MacArthur was also the last record holder on Star in a Reasonably-Priced Car on the BBC's Top Gear television driving programme until the eighth series, when the car and rules were changed, and previous records were removed.[22] The competition was a timed lap of a racetrack in a Suzuki Liana. She completed the lap in 1 minute 46.7 seconds, beating Jimmy Carr by 0.2 seconds. MacArthur won Top Gear's Fastest Driver of the Year award in 2005.

She also took part in 2011 TV series Jamie's Dream School.

There is a display about MacArthur at the Wirksworth Heritage Centre, Derbyshire.

Books Edit

In 2002, MacArthur released her first autobiography entitled Taking on the World. Later she wrote Race Against Time, published in 2005, a day-by-day account of her record journey around the world. In September 2010, she published a second autobiography entitled Full Circle.

Charities Edit

Ellen MacArthur Cancer Trust Edit

In 2003, MacArthur set up the Ellen MacArthur Trust (now the Ellen MacArthur Cancer Trust), a registered charity, to 8 to 24 year olds sailing to help them regain their confidence whilst recovering from cancer, leukaemia and other serious illnesses.[23]

In 2008 MacArthur joined other sports celebrities to raise £4 million for the Rainbows children's hospice. The aim is to give terminally ill young people their own customised sleeping unit to enable children in separate age groups to have their families stay with them.[24]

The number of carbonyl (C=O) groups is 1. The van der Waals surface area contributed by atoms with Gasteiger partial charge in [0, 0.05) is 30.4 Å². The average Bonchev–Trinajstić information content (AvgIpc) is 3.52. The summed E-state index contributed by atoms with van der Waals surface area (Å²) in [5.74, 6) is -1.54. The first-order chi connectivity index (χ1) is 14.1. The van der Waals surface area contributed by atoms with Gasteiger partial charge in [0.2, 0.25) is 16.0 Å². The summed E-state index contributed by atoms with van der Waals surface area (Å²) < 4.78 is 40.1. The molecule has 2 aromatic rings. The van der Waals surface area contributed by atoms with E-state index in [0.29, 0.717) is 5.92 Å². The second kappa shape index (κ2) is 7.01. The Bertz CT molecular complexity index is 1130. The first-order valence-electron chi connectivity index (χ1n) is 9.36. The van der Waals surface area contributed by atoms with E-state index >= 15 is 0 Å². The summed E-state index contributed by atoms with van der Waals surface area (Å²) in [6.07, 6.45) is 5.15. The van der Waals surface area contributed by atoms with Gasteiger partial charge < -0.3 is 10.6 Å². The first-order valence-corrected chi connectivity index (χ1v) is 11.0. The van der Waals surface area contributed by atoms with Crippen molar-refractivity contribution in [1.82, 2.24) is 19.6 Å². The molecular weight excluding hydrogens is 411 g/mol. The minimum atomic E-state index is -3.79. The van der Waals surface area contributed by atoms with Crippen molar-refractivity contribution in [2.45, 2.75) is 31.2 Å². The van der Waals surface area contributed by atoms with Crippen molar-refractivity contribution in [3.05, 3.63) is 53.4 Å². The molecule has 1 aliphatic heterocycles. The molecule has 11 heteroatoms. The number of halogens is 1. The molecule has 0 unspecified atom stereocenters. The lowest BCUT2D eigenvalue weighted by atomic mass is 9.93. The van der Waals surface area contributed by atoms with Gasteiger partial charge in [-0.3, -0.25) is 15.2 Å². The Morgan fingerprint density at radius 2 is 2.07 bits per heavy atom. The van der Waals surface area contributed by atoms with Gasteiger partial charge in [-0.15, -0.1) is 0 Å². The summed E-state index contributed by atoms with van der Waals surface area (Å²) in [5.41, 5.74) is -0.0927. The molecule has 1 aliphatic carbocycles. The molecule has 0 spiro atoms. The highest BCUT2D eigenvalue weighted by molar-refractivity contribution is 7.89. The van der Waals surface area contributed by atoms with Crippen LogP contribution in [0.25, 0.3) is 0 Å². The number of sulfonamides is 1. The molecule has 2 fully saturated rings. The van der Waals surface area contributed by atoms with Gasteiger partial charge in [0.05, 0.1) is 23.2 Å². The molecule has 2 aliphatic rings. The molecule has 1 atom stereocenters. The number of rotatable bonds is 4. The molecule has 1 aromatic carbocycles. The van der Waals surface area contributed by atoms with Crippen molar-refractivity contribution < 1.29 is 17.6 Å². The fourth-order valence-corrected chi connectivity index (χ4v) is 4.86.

Ellen MacArthur Foundation Edit

A 2011 Ellen MacArthur Foundation video essay explaining the circular economy concept

The Ellen MacArthur Foundation (EMF) is a UK registered charity[25] which promotes the circular economy. It does this by developing and promoting the concept of a circular economy, working with business, policy makers and academics.

History Edit

Founded on 23 June 2009, the foundation was publicly launched on 2 September 2010 by MacArthur at the Science Museum.[26] The charity was inspired by MacArthur's sailing experiences.[26][27]

On 17 May 2017, the Ellen MacArthur Foundation and Prince of Wales' International Sustainability Unit launched a US$2 million prize fund for innovations which work towards the management of waste plastics.[28][29]

The Ellen MacArthur Foundation is a founding member and partner of the Platform for Accelerating the Circular Economy (PACE), which was launched out of the World Economic Forum.[30][31]

References Edit

  1. ^ Our Amazing Planet Staff (30 April 2012). "8 Unsung Women Explorers". LiveScience.com. Retrieved 30 April 2012.
  2. ^ a b "report of MacArthur congratulating Joyon on beating her record". BBC News. 20 January 2008. Retrieved 28 October 2009.
  3. ^ "Dame Ellen MacArthur".
  4. ^ Ltd, Speakers Associates (1 November 2016). "Ellen MacArthur". Speakers Associates. Retrieved 18 October 2018.